Back when the market was hopping and even the most mediocre funds were delivering double-digit gains every year, who really cared what went on behind the scenes at a fund company? The returns were decent, and that's all that mattered.
But now the average U.S. stock fund is down 9.8% in the past year. So fund company shenanigans deserve more than just a passing glance. Many firms are struggling to shore up their businesses and hide their failings. And their maneuvering isn't necessarily in your best interest as a fund shareholder.
The following are some disturbing developments in the mutual fund business. Sadly, the trends are not your friend.
In the wake of the
Enron catastrophe and a string of other corporate disasters, investors -- from superstar fund managers to unknown retirees -- are demanding better disclosure from companies and financial services firms. But a few fund companies are telling you less and less.
Putnam Investments, for example, recently stopped including the names of individual portfolio managers in its regulatory filings. Instead, each fund is managed by a team. Reader Robert Mills wrote in to ask: "What's up with Putnam's decision not to reveal who its portfolio managers are? I wonder how much in assets has been pulled out of its funds so far this year?"
Putnam might have a good reason for making the change, but it's not to your advantage. Now, at Putnam, you'll have a tough time finding out who is ultimately responsible for the day-to-day stock-picking and decision-making on a fund. And the performance on many of Putnam's funds has been dreadful over the last few years. Its
OTC & Emerging Growth
fund, for example, fell more than 45% in both 2000 and 2001.
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"Here a fund company thinks you aren't entitled to know who is running the fund," says Morningstar's Russ Kinnel. "I bet you those teams wouldn't touch a company that wouldn't tell you who the CEO is."
Of course, one portfolio manager isn't necessarily better than five or 10. The stellar American funds have long been managed by teams of people. And the company tells you in each prospectus who the primary managers are and how much experience they have.
But on the
Putnam Capital Appreciation
fund, for example, you get only the following in the fund's prospectus: "Putnam Management's Small and Mid-Cap Core and U.S. Large-Cap Core Teams have primary responsibility, and their members have joint responsibility, for the day-to-day management of the fund's portfolio." (You can find the names of the team members on Putnam's Web site.)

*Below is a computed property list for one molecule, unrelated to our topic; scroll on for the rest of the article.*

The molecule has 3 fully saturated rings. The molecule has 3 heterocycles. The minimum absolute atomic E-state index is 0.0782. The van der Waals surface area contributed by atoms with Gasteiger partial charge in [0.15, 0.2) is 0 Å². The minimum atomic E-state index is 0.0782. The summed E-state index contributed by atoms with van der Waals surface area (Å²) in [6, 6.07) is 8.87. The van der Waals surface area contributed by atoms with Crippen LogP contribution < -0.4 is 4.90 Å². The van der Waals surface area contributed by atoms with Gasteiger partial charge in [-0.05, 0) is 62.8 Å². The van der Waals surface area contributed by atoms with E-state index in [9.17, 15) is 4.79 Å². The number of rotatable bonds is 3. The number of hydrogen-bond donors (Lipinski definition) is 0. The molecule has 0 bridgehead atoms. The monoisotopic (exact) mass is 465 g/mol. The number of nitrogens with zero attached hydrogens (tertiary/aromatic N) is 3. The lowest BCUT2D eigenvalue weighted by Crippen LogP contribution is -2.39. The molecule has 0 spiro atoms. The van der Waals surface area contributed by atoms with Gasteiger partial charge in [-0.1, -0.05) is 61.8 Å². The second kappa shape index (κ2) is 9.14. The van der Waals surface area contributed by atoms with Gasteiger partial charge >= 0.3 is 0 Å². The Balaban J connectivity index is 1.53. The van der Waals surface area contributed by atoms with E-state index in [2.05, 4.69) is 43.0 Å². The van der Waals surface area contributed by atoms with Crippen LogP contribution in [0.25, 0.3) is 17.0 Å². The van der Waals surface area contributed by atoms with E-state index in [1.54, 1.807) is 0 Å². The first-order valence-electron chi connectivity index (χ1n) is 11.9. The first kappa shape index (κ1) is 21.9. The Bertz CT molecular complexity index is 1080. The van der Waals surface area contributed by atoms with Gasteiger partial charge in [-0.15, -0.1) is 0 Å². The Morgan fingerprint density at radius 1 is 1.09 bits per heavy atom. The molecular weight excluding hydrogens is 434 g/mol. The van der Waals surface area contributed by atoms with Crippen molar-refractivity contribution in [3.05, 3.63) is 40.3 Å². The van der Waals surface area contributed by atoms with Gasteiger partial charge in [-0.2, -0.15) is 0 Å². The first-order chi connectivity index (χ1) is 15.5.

"If a fund makes a significant portfolio shift next month or next year, you don't know if it's because of a management change," says Kinnel.
Putnam has decided to tell its shareholders less. And in an era when disclosure has become increasingly important to investors, that's unacceptable.
During the mid-'90s, fund companies started merging or selling themselves in order to combat shrinking assets and survive in an increasingly competitive business. Zurich Financial Services, for example, bought Scudder, merged it with its existing Kemper funds and then recently sold that division to Deutsche Bank. That trend continues, and it could accelerate if fund company assets and revenue don't increase soon.
That's not good news for shareholders. For one, a fund company merger can send talent heading for the exits -- although that can take some time. For example, several years after Morgan Stanley bought the MAS funds, gifted managers such as Arden Armstrong hit the road. (Directly after a merger or acquisition, managers will often be asked to sign employment contracts to keep them at the firm for a few years. But after those contracts expire, the managers will leave.)
"One very common theme throughout all these changes: fund holders' interests take a back seat to acquirers' corporate profits," says Morningstar's Kinnel. "It's rare for an acquirer to think about closing funds. And you can see costs go up to pay for an acquisition."
When Franklin Templeton bought the Mutual Series funds during the '90s, the firm slapped loads on all those funds that once were sold without sales charges. If you were already a shareholder at the time, the change didn't make any difference. But if you wanted to buy one of the Mutual Series funds after that acquisition, you had to pay a lot more to do so.
Loaded With Loads
In fact, that's another disturbing trend in the fund business: An increasing number of funds are sporting loads. Case in point: Credit Suisse Asset Management no longer sells its Warburg Pincus funds without a load. Other well-known, no-load fund companies, such as Invesco, are also adding sales charges to their existing funds or adding load funds to their lineups.
A sales charge might be worth it if you're getting great advice from a broker or adviser. But the do-it-yourself investor has fewer fund choices. You can still go to Vanguard, T. Rowe Price and Fidelity, or hunt down a smaller no-load family.
But the pickings are slim and getting thinner.